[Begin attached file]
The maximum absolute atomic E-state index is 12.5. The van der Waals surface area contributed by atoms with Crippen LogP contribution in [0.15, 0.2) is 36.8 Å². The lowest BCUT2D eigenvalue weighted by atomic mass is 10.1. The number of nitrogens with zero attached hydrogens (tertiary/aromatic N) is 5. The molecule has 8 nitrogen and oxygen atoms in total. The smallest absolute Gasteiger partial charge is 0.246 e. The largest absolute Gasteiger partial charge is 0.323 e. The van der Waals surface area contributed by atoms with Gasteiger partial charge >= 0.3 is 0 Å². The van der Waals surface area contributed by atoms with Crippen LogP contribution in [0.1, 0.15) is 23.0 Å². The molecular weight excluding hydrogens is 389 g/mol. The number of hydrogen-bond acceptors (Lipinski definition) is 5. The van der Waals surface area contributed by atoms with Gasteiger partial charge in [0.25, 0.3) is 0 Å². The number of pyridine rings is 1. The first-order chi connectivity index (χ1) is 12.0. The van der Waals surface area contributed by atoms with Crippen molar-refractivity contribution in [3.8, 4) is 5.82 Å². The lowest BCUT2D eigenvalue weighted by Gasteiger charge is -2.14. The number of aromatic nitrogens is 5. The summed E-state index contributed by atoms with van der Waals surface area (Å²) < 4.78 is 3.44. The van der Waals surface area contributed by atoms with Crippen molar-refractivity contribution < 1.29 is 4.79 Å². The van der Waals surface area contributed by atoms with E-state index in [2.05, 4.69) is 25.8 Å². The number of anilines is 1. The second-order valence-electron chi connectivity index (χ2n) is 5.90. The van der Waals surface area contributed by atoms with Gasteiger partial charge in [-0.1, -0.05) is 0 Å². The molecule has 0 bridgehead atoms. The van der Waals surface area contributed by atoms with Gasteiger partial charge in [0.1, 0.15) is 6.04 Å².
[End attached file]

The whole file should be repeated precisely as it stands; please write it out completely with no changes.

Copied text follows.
The maximum absolute atomic E-state index is 12.5. The van der Waals surface area contributed by atoms with Crippen LogP contribution in [0.15, 0.2) is 36.8 Å². The lowest BCUT2D eigenvalue weighted by atomic mass is 10.1. The number of nitrogens with zero attached hydrogens (tertiary/aromatic N) is 5. The molecule has 8 nitrogen and oxygen atoms in total. The smallest absolute Gasteiger partial charge is 0.246 e. The largest absolute Gasteiger partial charge is 0.323 e. The van der Waals surface area contributed by atoms with Gasteiger partial charge >= 0.3 is 0 Å². The van der Waals surface area contributed by atoms with Crippen LogP contribution in [0.1, 0.15) is 23.0 Å². The molecular weight excluding hydrogens is 389 g/mol. The number of hydrogen-bond acceptors (Lipinski definition) is 5. The van der Waals surface area contributed by atoms with Gasteiger partial charge in [0.25, 0.3) is 0 Å². The number of pyridine rings is 1. The first-order chi connectivity index (χ1) is 12.0. The van der Waals surface area contributed by atoms with Crippen molar-refractivity contribution in [3.8, 4) is 5.82 Å². The lowest BCUT2D eigenvalue weighted by Gasteiger charge is -2.14. The number of aromatic nitrogens is 5. The summed E-state index contributed by atoms with van der Waals surface area (Å²) < 4.78 is 3.44. The van der Waals surface area contributed by atoms with Crippen molar-refractivity contribution < 1.29 is 4.79 Å². The van der Waals surface area contributed by atoms with E-state index in [2.05, 4.69) is 25.8 Å². The number of anilines is 1. The second-order valence-electron chi connectivity index (χ2n) is 5.90. The van der Waals surface area contributed by atoms with Gasteiger partial charge in [-0.1, -0.05) is 0 Å². The molecule has 0 bridgehead atoms. The van der Waals surface area contributed by atoms with Gasteiger partial charge in [0.1, 0.15) is 6.04 Å².